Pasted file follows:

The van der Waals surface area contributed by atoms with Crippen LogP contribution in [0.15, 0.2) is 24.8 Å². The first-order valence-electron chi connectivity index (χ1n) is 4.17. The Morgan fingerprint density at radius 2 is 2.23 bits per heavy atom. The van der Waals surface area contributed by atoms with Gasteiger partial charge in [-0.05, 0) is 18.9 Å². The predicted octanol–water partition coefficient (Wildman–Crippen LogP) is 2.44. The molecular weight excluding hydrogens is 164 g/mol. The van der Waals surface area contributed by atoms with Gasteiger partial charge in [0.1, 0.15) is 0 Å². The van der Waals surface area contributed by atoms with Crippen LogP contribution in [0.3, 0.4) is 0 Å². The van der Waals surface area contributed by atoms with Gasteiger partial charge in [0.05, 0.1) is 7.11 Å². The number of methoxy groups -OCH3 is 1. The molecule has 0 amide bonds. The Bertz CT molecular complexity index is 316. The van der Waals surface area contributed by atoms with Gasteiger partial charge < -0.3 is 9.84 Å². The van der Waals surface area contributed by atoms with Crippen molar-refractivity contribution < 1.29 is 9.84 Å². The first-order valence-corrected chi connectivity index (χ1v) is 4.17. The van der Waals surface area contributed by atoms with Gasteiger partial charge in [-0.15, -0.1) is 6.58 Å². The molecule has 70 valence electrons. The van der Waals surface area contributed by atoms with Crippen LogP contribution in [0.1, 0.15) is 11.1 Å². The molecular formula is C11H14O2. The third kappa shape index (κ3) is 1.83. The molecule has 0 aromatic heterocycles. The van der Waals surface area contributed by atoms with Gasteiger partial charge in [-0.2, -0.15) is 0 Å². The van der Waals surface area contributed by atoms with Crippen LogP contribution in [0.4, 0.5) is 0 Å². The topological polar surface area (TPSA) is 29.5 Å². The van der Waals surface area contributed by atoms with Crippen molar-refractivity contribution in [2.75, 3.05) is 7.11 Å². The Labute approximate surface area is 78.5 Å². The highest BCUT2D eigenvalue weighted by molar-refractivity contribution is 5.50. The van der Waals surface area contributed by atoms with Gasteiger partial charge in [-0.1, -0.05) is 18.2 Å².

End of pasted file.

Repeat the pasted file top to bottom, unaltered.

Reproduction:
The van der Waals surface area contributed by atoms with Crippen LogP contribution in [0.15, 0.2) is 24.8 Å². The first-order valence-electron chi connectivity index (χ1n) is 4.17. The Morgan fingerprint density at radius 2 is 2.23 bits per heavy atom. The van der Waals surface area contributed by atoms with Gasteiger partial charge in [-0.05, 0) is 18.9 Å². The predicted octanol–water partition coefficient (Wildman–Crippen LogP) is 2.44. The molecular weight excluding hydrogens is 164 g/mol. The van der Waals surface area contributed by atoms with Gasteiger partial charge in [0.1, 0.15) is 0 Å². The van der Waals surface area contributed by atoms with Crippen LogP contribution in [0.3, 0.4) is 0 Å². The van der Waals surface area contributed by atoms with Gasteiger partial charge in [0.05, 0.1) is 7.11 Å². The number of methoxy groups -OCH3 is 1. The molecule has 0 amide bonds. The Bertz CT molecular complexity index is 316. The van der Waals surface area contributed by atoms with Gasteiger partial charge < -0.3 is 9.84 Å². The van der Waals surface area contributed by atoms with Crippen molar-refractivity contribution < 1.29 is 9.84 Å². The first-order valence-corrected chi connectivity index (χ1v) is 4.17. The van der Waals surface area contributed by atoms with Gasteiger partial charge in [-0.15, -0.1) is 6.58 Å². The molecule has 70 valence electrons. The van der Waals surface area contributed by atoms with Crippen LogP contribution in [0.1, 0.15) is 11.1 Å². The molecular formula is C11H14O2. The third kappa shape index (κ3) is 1.83. The molecule has 0 aromatic heterocycles. The van der Waals surface area contributed by atoms with Gasteiger partial charge in [-0.2, -0.15) is 0 Å². The van der Waals surface area contributed by atoms with Crippen LogP contribution in [0.4, 0.5) is 0 Å². The topological polar surface area (TPSA) is 29.5 Å². The van der Waals surface area contributed by atoms with Crippen molar-refractivity contribution in [2.75, 3.05) is 7.11 Å². The Labute approximate surface area is 78.5 Å². The highest BCUT2D eigenvalue weighted by molar-refractivity contribution is 5.50. The van der Waals surface area contributed by atoms with Gasteiger partial charge in [-0.1, -0.05) is 18.2 Å².